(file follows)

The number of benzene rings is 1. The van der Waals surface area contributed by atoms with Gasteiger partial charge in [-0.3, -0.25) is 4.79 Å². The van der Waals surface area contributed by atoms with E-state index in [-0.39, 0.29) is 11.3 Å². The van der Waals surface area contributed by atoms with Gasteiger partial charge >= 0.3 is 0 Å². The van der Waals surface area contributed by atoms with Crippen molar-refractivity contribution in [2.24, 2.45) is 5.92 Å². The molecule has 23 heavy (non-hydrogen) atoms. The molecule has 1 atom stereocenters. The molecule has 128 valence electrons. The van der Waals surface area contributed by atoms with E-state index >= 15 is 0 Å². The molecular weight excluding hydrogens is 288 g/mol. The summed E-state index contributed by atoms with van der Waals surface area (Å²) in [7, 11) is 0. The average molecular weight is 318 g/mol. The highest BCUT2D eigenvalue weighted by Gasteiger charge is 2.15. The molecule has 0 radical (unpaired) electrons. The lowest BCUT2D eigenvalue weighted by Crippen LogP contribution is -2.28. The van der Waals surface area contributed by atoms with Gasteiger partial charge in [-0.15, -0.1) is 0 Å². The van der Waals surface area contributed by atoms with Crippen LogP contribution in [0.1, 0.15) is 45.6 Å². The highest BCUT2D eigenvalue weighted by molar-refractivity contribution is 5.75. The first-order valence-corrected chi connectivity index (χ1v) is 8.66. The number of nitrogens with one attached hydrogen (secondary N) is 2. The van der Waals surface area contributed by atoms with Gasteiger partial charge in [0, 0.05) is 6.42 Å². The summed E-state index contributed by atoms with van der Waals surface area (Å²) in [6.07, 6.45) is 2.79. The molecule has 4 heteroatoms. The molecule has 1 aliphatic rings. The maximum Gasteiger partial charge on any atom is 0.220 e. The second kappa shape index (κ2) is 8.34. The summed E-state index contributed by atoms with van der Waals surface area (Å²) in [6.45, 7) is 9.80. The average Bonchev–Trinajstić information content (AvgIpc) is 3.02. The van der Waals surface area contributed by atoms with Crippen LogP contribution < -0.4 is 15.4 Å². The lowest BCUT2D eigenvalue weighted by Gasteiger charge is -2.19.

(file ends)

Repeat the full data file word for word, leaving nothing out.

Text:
The number of benzene rings is 1. The van der Waals surface area contributed by atoms with Gasteiger partial charge in [-0.3, -0.25) is 4.79 Å². The van der Waals surface area contributed by atoms with E-state index in [-0.39, 0.29) is 11.3 Å². The van der Waals surface area contributed by atoms with Gasteiger partial charge >= 0.3 is 0 Å². The van der Waals surface area contributed by atoms with Crippen molar-refractivity contribution in [2.24, 2.45) is 5.92 Å². The molecule has 23 heavy (non-hydrogen) atoms. The molecule has 1 atom stereocenters. The molecule has 128 valence electrons. The van der Waals surface area contributed by atoms with E-state index >= 15 is 0 Å². The molecular weight excluding hydrogens is 288 g/mol. The summed E-state index contributed by atoms with van der Waals surface area (Å²) in [7, 11) is 0. The average molecular weight is 318 g/mol. The highest BCUT2D eigenvalue weighted by Gasteiger charge is 2.15. The molecule has 0 radical (unpaired) electrons. The lowest BCUT2D eigenvalue weighted by Crippen LogP contribution is -2.28. The van der Waals surface area contributed by atoms with Gasteiger partial charge in [-0.15, -0.1) is 0 Å². The van der Waals surface area contributed by atoms with Crippen LogP contribution in [0.1, 0.15) is 45.6 Å². The highest BCUT2D eigenvalue weighted by molar-refractivity contribution is 5.75. The first-order valence-corrected chi connectivity index (χ1v) is 8.66. The number of nitrogens with one attached hydrogen (secondary N) is 2. The van der Waals surface area contributed by atoms with Gasteiger partial charge in [0, 0.05) is 6.42 Å². The summed E-state index contributed by atoms with van der Waals surface area (Å²) in [6.07, 6.45) is 2.79. The molecule has 4 heteroatoms. The molecule has 1 aliphatic rings. The maximum Gasteiger partial charge on any atom is 0.220 e. The second kappa shape index (κ2) is 8.34. The summed E-state index contributed by atoms with van der Waals surface area (Å²) in [6.45, 7) is 9.80. The average Bonchev–Trinajstić information content (AvgIpc) is 3.02. The van der Waals surface area contributed by atoms with Crippen LogP contribution < -0.4 is 15.4 Å². The lowest BCUT2D eigenvalue weighted by Gasteiger charge is -2.19.